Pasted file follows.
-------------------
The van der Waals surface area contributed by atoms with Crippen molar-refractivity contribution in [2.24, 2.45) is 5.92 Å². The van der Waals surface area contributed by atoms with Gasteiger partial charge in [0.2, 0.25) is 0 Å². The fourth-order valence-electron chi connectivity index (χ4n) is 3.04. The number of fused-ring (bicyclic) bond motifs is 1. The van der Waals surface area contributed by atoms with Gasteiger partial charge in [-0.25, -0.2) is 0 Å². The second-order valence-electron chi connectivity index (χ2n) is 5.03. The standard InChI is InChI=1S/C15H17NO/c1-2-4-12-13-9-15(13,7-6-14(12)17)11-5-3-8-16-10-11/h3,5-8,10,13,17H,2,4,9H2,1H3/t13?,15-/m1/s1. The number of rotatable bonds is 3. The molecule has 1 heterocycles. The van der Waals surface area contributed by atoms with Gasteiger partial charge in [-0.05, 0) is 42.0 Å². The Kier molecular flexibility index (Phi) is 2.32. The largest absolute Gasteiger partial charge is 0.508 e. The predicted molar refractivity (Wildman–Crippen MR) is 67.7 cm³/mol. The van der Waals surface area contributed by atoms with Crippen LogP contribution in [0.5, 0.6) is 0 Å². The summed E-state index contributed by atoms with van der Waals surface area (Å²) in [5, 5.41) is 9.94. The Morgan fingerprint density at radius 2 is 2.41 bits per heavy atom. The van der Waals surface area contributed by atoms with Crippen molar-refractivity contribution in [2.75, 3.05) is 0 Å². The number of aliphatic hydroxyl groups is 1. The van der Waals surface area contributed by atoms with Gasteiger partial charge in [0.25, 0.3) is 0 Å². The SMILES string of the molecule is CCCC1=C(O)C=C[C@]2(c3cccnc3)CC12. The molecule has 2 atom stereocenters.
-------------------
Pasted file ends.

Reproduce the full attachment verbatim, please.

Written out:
The van der Waals surface area contributed by atoms with Crippen molar-refractivity contribution in [2.24, 2.45) is 5.92 Å². The van der Waals surface area contributed by atoms with Gasteiger partial charge in [0.2, 0.25) is 0 Å². The fourth-order valence-electron chi connectivity index (χ4n) is 3.04. The number of fused-ring (bicyclic) bond motifs is 1. The van der Waals surface area contributed by atoms with Gasteiger partial charge in [-0.25, -0.2) is 0 Å². The second-order valence-electron chi connectivity index (χ2n) is 5.03. The standard InChI is InChI=1S/C15H17NO/c1-2-4-12-13-9-15(13,7-6-14(12)17)11-5-3-8-16-10-11/h3,5-8,10,13,17H,2,4,9H2,1H3/t13?,15-/m1/s1. The number of rotatable bonds is 3. The molecule has 1 heterocycles. The van der Waals surface area contributed by atoms with Gasteiger partial charge in [-0.05, 0) is 42.0 Å². The Kier molecular flexibility index (Phi) is 2.32. The largest absolute Gasteiger partial charge is 0.508 e. The predicted molar refractivity (Wildman–Crippen MR) is 67.7 cm³/mol. The van der Waals surface area contributed by atoms with Crippen LogP contribution in [0.5, 0.6) is 0 Å². The summed E-state index contributed by atoms with van der Waals surface area (Å²) in [5, 5.41) is 9.94. The Morgan fingerprint density at radius 2 is 2.41 bits per heavy atom. The van der Waals surface area contributed by atoms with Crippen molar-refractivity contribution in [2.75, 3.05) is 0 Å². The number of aliphatic hydroxyl groups is 1. The van der Waals surface area contributed by atoms with Gasteiger partial charge in [0.25, 0.3) is 0 Å². The SMILES string of the molecule is CCCC1=C(O)C=C[C@]2(c3cccnc3)CC12. The molecule has 2 atom stereocenters.